Sermon: Who is First?

September 27, 2020
Seventeenth Sunday after Pentecost

Ezekiel 17:1-7
Matthew 21:23-32

by Eric Anderson

The ‘apapane mother was near frantic. The ‘apapane father’s face was so red – well, okay, an ‘apapane’s face is always red. Underneath the feathers, though, you know both of them were flushed and frustrated. Why all this parental exasperation?

The chicks. The chicks were fighting.

This was no minor argument. It was so major that the mother started calling it a myna argument, except of course that it was an argument among ‘apapane so it wasn’t a myna argument at all. I have now made this same pun three weeks in a row, which means that it would be firmly driven into the ground if the ‘apapane nest weren’t in a tree, and it also means that I have now ignored my friend Paul Bryant-Smith’s advice not to begin with a pun… at least three weeks in a row.

Back to the ‘apapane nest, which was rocking about in the tree as if a storm wind was blowing. It wasn’t. It was the chicks. They were screaming and hopping about and, as noted earlier, driving their poor parents to distraction.

This was a job for grandmother.

Tutu flew over after a couple of days of this ruckus, which could be heard over half the mountain. Despite all the noise, Tutu didn’t actually know what they were fighting about. By the time the argument got to screaming, they’d stopped using their ‘apapane words. She perched on the branch above the nest, looked down into it, and said, “What is all this?”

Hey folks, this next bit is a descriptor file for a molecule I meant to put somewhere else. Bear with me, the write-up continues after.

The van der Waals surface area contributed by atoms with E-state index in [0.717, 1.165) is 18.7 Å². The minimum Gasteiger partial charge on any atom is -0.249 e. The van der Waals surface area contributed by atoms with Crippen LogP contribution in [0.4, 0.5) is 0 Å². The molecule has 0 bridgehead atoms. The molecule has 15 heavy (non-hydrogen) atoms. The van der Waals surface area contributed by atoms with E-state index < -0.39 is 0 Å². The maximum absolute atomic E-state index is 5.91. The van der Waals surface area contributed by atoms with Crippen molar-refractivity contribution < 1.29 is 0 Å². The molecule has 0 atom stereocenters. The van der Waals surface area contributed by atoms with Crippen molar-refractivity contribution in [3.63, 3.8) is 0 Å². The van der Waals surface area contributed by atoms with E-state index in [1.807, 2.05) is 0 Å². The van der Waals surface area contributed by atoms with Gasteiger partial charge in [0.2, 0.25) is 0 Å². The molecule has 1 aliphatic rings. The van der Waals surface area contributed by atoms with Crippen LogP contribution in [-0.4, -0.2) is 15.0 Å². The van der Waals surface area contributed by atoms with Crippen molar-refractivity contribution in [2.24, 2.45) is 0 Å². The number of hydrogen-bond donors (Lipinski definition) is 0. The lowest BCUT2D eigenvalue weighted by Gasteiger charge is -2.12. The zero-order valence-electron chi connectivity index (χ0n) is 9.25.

I don’t know that every grandmother can do that – just say, “What is all this?” and all the noise in the grandchildren stops. My grandmother could do that. This ‘apapane Tutu could do that. The chicks stopped. For a moment, they were silent, or as silent as you can be when you’re simply gasping for breath.

“What is all this about?” she asked.

It looked for a moment like the screaming was going to begin again all at once, so she quickly pointed her beak at one of the chicks and said, “You.”

“I want to be first to fly!” he said, and his sister chimed in, “I want to be first to fly!” and then the other brother chimed in, “I want to be first to fly!” and they were off again. At least they used words for the first fifteen seconds.

“Stop,” said Tutu, and they stopped. I really want to know how she did that.